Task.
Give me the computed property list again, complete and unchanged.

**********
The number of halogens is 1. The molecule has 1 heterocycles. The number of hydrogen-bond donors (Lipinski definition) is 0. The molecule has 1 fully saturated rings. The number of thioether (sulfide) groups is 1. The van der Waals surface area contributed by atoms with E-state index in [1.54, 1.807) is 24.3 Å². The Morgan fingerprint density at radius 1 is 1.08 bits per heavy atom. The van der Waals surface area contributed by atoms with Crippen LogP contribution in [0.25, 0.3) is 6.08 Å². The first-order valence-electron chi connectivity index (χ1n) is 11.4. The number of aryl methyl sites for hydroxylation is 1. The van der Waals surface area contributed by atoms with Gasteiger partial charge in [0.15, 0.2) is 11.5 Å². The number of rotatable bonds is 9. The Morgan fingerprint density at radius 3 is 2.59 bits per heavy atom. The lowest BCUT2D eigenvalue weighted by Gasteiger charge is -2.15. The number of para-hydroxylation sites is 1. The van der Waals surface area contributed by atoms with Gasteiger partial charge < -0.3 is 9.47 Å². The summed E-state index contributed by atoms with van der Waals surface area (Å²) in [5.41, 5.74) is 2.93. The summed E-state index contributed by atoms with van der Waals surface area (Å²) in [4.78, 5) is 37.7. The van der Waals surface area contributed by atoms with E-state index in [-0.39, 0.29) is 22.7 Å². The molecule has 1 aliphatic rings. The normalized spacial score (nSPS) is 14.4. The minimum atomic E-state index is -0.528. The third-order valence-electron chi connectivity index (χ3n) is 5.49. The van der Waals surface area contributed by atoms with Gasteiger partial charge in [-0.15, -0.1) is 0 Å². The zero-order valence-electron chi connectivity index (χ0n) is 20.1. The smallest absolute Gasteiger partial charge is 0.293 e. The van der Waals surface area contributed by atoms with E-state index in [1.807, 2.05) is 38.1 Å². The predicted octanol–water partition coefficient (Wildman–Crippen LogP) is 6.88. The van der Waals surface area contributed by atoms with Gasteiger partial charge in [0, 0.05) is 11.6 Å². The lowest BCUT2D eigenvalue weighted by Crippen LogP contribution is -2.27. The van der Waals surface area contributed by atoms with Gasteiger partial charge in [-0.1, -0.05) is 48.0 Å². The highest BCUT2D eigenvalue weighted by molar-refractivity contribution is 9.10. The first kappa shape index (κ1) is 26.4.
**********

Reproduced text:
The number of halogens is 1. The molecule has 1 heterocycles. The number of hydrogen-bond donors (Lipinski definition) is 0. The molecule has 1 fully saturated rings. The number of thioether (sulfide) groups is 1. The van der Waals surface area contributed by atoms with E-state index in [1.54, 1.807) is 24.3 Å². The Morgan fingerprint density at radius 1 is 1.08 bits per heavy atom. The van der Waals surface area contributed by atoms with Crippen LogP contribution in [0.25, 0.3) is 6.08 Å². The first-order valence-electron chi connectivity index (χ1n) is 11.4. The number of aryl methyl sites for hydroxylation is 1. The van der Waals surface area contributed by atoms with Gasteiger partial charge in [0.15, 0.2) is 11.5 Å². The number of rotatable bonds is 9. The Morgan fingerprint density at radius 3 is 2.59 bits per heavy atom. The lowest BCUT2D eigenvalue weighted by Gasteiger charge is -2.15. The number of para-hydroxylation sites is 1. The van der Waals surface area contributed by atoms with Gasteiger partial charge < -0.3 is 9.47 Å². The summed E-state index contributed by atoms with van der Waals surface area (Å²) in [5.41, 5.74) is 2.93. The summed E-state index contributed by atoms with van der Waals surface area (Å²) in [4.78, 5) is 37.7. The van der Waals surface area contributed by atoms with E-state index in [-0.39, 0.29) is 22.7 Å². The molecule has 1 aliphatic rings. The normalized spacial score (nSPS) is 14.4. The minimum atomic E-state index is -0.528. The third-order valence-electron chi connectivity index (χ3n) is 5.49. The van der Waals surface area contributed by atoms with Gasteiger partial charge in [-0.15, -0.1) is 0 Å². The zero-order valence-electron chi connectivity index (χ0n) is 20.1. The smallest absolute Gasteiger partial charge is 0.293 e. The van der Waals surface area contributed by atoms with E-state index in [1.807, 2.05) is 38.1 Å². The predicted octanol–water partition coefficient (Wildman–Crippen LogP) is 6.88. The van der Waals surface area contributed by atoms with Gasteiger partial charge in [0, 0.05) is 11.6 Å². The lowest BCUT2D eigenvalue weighted by Crippen LogP contribution is -2.27. The van der Waals surface area contributed by atoms with Gasteiger partial charge in [-0.1, -0.05) is 48.0 Å². The highest BCUT2D eigenvalue weighted by molar-refractivity contribution is 9.10. The first kappa shape index (κ1) is 26.4.